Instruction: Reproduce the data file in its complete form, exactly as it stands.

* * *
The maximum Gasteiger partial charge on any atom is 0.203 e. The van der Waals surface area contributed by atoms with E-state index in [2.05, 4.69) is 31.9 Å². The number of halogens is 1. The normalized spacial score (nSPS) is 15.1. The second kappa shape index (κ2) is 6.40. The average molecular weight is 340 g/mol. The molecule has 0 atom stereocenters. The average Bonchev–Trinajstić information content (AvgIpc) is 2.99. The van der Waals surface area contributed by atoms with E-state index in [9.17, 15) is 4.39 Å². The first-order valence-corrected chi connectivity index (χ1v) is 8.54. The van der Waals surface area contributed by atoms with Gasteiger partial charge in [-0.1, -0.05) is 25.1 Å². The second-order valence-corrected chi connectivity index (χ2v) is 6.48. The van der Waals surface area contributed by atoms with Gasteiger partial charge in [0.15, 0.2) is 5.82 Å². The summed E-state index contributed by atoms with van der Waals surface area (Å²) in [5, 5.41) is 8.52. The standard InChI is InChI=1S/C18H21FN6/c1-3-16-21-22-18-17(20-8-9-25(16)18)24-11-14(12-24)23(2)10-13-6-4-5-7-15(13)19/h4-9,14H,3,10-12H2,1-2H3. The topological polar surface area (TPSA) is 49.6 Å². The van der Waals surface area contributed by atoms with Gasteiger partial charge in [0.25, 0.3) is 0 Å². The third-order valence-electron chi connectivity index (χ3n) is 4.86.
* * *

The maximum Gasteiger partial charge on any atom is 0.203 e. The van der Waals surface area contributed by atoms with E-state index in [2.05, 4.69) is 31.9 Å². The number of halogens is 1. The normalized spacial score (nSPS) is 15.1. The second kappa shape index (κ2) is 6.40. The average molecular weight is 340 g/mol. The molecule has 0 atom stereocenters. The average Bonchev–Trinajstić information content (AvgIpc) is 2.99. The van der Waals surface area contributed by atoms with E-state index in [9.17, 15) is 4.39 Å². The first-order valence-corrected chi connectivity index (χ1v) is 8.54. The van der Waals surface area contributed by atoms with Gasteiger partial charge in [-0.1, -0.05) is 25.1 Å². The second-order valence-corrected chi connectivity index (χ2v) is 6.48. The van der Waals surface area contributed by atoms with Gasteiger partial charge in [0.15, 0.2) is 5.82 Å². The summed E-state index contributed by atoms with van der Waals surface area (Å²) in [5, 5.41) is 8.52. The standard InChI is InChI=1S/C18H21FN6/c1-3-16-21-22-18-17(20-8-9-25(16)18)24-11-14(12-24)23(2)10-13-6-4-5-7-15(13)19/h4-9,14H,3,10-12H2,1-2H3. The topological polar surface area (TPSA) is 49.6 Å². The van der Waals surface area contributed by atoms with Gasteiger partial charge in [0.25, 0.3) is 0 Å². The third-order valence-electron chi connectivity index (χ3n) is 4.86.